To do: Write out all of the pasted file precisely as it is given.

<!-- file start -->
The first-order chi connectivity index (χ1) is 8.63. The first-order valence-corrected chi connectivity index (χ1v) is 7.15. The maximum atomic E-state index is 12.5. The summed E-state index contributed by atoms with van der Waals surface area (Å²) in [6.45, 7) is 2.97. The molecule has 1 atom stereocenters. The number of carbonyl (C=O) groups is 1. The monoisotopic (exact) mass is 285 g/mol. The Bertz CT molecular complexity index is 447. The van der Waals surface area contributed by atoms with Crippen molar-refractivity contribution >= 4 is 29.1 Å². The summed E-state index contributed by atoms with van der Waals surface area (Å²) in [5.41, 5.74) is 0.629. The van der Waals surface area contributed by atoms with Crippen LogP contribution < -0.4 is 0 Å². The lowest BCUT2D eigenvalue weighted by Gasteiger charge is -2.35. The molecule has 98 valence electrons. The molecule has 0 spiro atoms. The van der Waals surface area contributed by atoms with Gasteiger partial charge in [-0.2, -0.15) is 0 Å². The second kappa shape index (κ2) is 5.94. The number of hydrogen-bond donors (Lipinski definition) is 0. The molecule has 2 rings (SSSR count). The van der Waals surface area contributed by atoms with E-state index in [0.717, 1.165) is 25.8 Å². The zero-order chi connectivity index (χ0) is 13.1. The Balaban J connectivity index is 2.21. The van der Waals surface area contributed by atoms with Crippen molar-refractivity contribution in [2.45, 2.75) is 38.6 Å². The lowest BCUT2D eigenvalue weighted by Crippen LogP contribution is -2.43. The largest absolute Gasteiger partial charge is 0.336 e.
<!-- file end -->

The first-order chi connectivity index (χ1) is 8.63. The first-order valence-corrected chi connectivity index (χ1v) is 7.15. The maximum atomic E-state index is 12.5. The summed E-state index contributed by atoms with van der Waals surface area (Å²) in [6.45, 7) is 2.97. The molecule has 1 atom stereocenters. The number of carbonyl (C=O) groups is 1. The monoisotopic (exact) mass is 285 g/mol. The Bertz CT molecular complexity index is 447. The van der Waals surface area contributed by atoms with Crippen molar-refractivity contribution >= 4 is 29.1 Å². The summed E-state index contributed by atoms with van der Waals surface area (Å²) in [5.41, 5.74) is 0.629. The van der Waals surface area contributed by atoms with Crippen LogP contribution < -0.4 is 0 Å². The lowest BCUT2D eigenvalue weighted by Gasteiger charge is -2.35. The molecule has 98 valence electrons. The molecule has 0 spiro atoms. The van der Waals surface area contributed by atoms with Gasteiger partial charge in [-0.2, -0.15) is 0 Å². The second kappa shape index (κ2) is 5.94. The number of hydrogen-bond donors (Lipinski definition) is 0. The molecule has 2 rings (SSSR count). The van der Waals surface area contributed by atoms with E-state index in [0.717, 1.165) is 25.8 Å². The zero-order chi connectivity index (χ0) is 13.1. The Balaban J connectivity index is 2.21. The van der Waals surface area contributed by atoms with Crippen molar-refractivity contribution in [2.45, 2.75) is 38.6 Å². The lowest BCUT2D eigenvalue weighted by Crippen LogP contribution is -2.43. The largest absolute Gasteiger partial charge is 0.336 e.